Blue Zones Project will be there with additional games and goodies for all ages. Riders can bring their own bikes or reserve a free BCycle by registering online.
Helmets are strongly suggested. A limited supply of helmets will be available for use. It is recommended that children be 5 feet tall to sufficiently ride a BCycle. The event will be held, weather permitting - double check on the Fort Worth Blue Zones Project and Fort Worth Bike Sharing Facebook pages before heading out.
Show your love for Fort Worth at the seventh annual meeting of Visit Fort Worth on Valentine’s Day.
The event will feature keynote speaker and music producer T Bone Burnett, a Fort Worth native honored with Academy and Grammy Awards. Mayor Betsy Price will receive the annual Hospitality Award for her efforts to promote the city. A new service award will recognize an outstanding employee working for a hotel, attraction or other organization that welcomes visitors.
The breakfast meeting will be at 7:30 a.m. Feb. 14 at the Omni Fort Worth, 1300 Houston St.
The event will highlight action on the Destination Master Plan, the community’s roadmap for tourism. Progress in sports, marketing, conventions, music and filmmaking are growing Fort Worth’s $9.4 billion visitor economy.
“From the new Dickies Arena to the renovated Stockyards, Fort Worth is giving visitors more reasons to see Fort Worth,” said Bob Jameson, president and CEO of Visit Fort Worth. “With consistent visitor growth, we now need to help more people stay longer and spend more.”
Major landmarks in the visitor economy lie ahead in 2020, including:
Beginning design work on the Fort Worth Convention Center expansion.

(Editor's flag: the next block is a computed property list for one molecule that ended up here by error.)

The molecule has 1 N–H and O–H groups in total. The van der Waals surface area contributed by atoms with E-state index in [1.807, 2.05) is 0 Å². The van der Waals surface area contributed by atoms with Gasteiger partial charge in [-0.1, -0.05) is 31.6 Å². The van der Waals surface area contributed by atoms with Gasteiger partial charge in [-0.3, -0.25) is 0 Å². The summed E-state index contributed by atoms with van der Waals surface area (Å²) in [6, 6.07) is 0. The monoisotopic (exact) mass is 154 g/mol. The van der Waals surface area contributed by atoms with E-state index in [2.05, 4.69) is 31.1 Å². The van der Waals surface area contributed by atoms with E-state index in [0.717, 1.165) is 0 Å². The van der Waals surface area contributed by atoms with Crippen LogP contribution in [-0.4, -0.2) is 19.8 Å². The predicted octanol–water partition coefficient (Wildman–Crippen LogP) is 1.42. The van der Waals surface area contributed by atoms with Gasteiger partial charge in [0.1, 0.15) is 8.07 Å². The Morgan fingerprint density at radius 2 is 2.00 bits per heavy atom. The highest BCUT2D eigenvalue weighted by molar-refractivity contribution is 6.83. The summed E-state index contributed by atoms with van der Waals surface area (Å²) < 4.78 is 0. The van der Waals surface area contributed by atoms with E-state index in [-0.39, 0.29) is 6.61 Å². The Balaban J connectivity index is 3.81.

Nationally-televised sporting events at Dickies Arena.
Unprecedented hotel growth downtown and in the Stockyards.
The annual Hospitality Award spotlights individuals and organizations who promote Fort Worth and help grow the visitor economy. Mayor Price, serving her fifth term, has logged tens of thousands of miles selling Fort Worth for tourism and economic development.
“Our local economy has benefitted from the growth in tourism under Mayor Price’s leadership,” said Rosa Navejar, chairman of the Visit Fort Worth Board of Directors. “We want to recognize her efforts promoting Fort Worth around the world and improving our reputation as a healthy, active city.”
To secure seats at the meeting, register online by Feb. 13..
Customers with young children can now borrow a book at the entrance of some area Tom Thumb grocery stores for children to enjoy while they shop.
But the books aren’t just to entertain children. The books were intentionally selected to engage and educate children about the many things they might see while in a grocery store – particularly healthy fruits and vegetables, where food comes from, and the importance of those who provide our food.
Some books also cover mindfulness, another topic that is important to well-being, especially in children. The books are available for a variety of age levels — even picture books for the youngest shoppers.
Stephanie Jackson, director of strategic partnerships for Blue Zones Project Fort Worth, said providing books and supporting literacy is key to creating a community that embraces and supports children and their families.
“This initiative supports the whole child,” Jackson said. “Promoting physical, emotional and nutritional well-being ultimately supports positive learning outcomes.”